The 18' solar wall is the key feature of the Ramirez House's living room.

The 18' solar wall is the key feature of the Ramirez House's living room.

The Ramirez Solar House in the Delaware Water Gap National Recreation Area just may be the earliest passive solar house in the United States. Architect Henry Wright Jr., son of town planner Henry Wright known for his involvement in Sunnyside Gardens in Queens and other garden cities, renovated a 1910 vacation house in 1944 as a "solar house." Now owned by the National Park Service, it has been vacant for many years. Frederick Schwartz Architects of New York City has started a nonprofit to manage and restore the house. Firm associate Jessica Jamroz, a fellow alum from the University at Buffalo, hosted my FIT sustainability students at the house for a lovely field trip out of Manhattan.  
Window sections through the solar wall at the Ramirez  Solar House are similar to an early trombe wall. Courtesy Frederick Schwartz Architects.

Window sections through the solar wall at the Ramirez Solar House are similar to an early trombe wall. Courtesy Frederick Schwartz Architects.

According to former Chief Historical Architect, Thomas Solon:  When built in 1910 the Ramirez Solar House had expansive porches and intersecting gambrel roofs in a style derivative of the Shingle and Colonial Revival periods.  The Modern result features an 18 foot high wall of insulated glass facing south to collect the sun’s heat.  A dramatic roof overhang controls the amount of sun entering the window wall at different seasons.  The overhang provides full shading from the highest path of the sun at mid-day in summer, yet allows the lowest path sun to enter in winter. The Solar House is about five miles from the Zimmermann House and demonstrates the richness of the historic resources in this little known national park.  I believe that this house may be one of the most significant buildings in the National Park Service’s portfolio but it is heartbreaking to know that few people know about this place. As one of the earliest passive solar houses in America it is quite possibly one of the most important buildings in the country to tell the story of sustainability.  For the first time in decades its maintenance is being undertaken thanks to Frederick Schwartz Architects, but without a Chief Historical Architect any longer in the Park (no one has been hired to replace Thomas Solon since his retirement several years back), I fear that the Park’s resources are not being adequately focused on this great site or others like it in the Park.   To see a set of existing conditions photos, please follow the link to a folder on my business Facebook page (you do not need to be a Facebook member to view it). Green Monuments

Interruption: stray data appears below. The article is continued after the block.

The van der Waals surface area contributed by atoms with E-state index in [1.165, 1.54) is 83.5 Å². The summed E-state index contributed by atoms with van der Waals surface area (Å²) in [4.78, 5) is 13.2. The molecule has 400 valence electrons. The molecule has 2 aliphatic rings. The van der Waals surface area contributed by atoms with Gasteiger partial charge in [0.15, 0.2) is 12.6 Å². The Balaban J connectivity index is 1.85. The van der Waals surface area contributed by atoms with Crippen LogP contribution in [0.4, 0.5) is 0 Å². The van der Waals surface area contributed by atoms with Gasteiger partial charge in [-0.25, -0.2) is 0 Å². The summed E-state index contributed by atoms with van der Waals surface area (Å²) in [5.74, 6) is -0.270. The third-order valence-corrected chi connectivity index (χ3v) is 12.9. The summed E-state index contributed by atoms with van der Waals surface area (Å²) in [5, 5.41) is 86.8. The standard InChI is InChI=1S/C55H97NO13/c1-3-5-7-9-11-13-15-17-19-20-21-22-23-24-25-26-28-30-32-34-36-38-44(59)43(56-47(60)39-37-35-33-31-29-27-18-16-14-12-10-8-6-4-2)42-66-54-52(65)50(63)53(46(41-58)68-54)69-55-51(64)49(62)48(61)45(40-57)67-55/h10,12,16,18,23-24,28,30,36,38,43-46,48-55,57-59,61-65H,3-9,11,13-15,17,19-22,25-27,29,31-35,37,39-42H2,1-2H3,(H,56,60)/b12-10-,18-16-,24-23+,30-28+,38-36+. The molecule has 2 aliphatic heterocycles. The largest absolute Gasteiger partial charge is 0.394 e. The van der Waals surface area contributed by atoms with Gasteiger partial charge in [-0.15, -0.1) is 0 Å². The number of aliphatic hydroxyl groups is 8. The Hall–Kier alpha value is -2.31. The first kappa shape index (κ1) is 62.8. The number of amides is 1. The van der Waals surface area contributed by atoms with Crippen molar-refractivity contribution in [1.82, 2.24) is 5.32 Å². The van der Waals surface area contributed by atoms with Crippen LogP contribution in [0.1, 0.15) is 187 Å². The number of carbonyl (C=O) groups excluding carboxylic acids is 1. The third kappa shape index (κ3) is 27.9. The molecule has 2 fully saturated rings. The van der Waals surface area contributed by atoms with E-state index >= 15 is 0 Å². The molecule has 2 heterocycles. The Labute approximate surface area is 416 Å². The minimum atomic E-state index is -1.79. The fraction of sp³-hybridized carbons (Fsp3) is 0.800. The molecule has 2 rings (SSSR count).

Perspective of the Ramirez Solar House solar wall by Thomas Solon, AIA, retired Chief Historical Architect of the Delaware Water Gap National Recreation Area.

Perspective of the Ramirez Solar House solar wall by Thomas Solon, AIA, retired Chief Historical Architect of the Delaware Water Gap National Recreation Area.

I wanted to share this story because it is important that people know that innovative green thinking is not only being done in New York City, Seattle and Chicago.  And it’s not only with shiny new buildings and it's not only in the past ten years.  The definitive history of sustainability is yet to be written, but the research that has been published to date does not yet acknowledge the pioneering design of the Ramirez Solar House or that groundbreaking thinking on solar and other renewables is often done by little known owners and architects.  For example, the primary books I have been using for my sustainability/preservation classes present St. George’s School in Cheshire, UK, designed by architect Emslie Morgan in 1961, as the “first solar powered building in the world” and the “solar cult” in the US is often focused on Edward Mazria’s 1979 Passive Solar Energy Book.  George Keck, architect of the 1933 House of Tomorrow at the Century of Progress Exposition in Chicago is sometimes mentioned and even Frank Lloyd Wright.  Henry Wright, Jr. is yet to take his rightful place in this pantheon, but hopefully as work progresses in the Delaware Water Gap that will be changed. And if you’d like to “subscribe” or follow my blog, True Green Cities, please sign up through the “Subscribe” button at the bottom left of this page. You’ll receive a daily recap when new blogs are posted. Or Sign up for the Feed.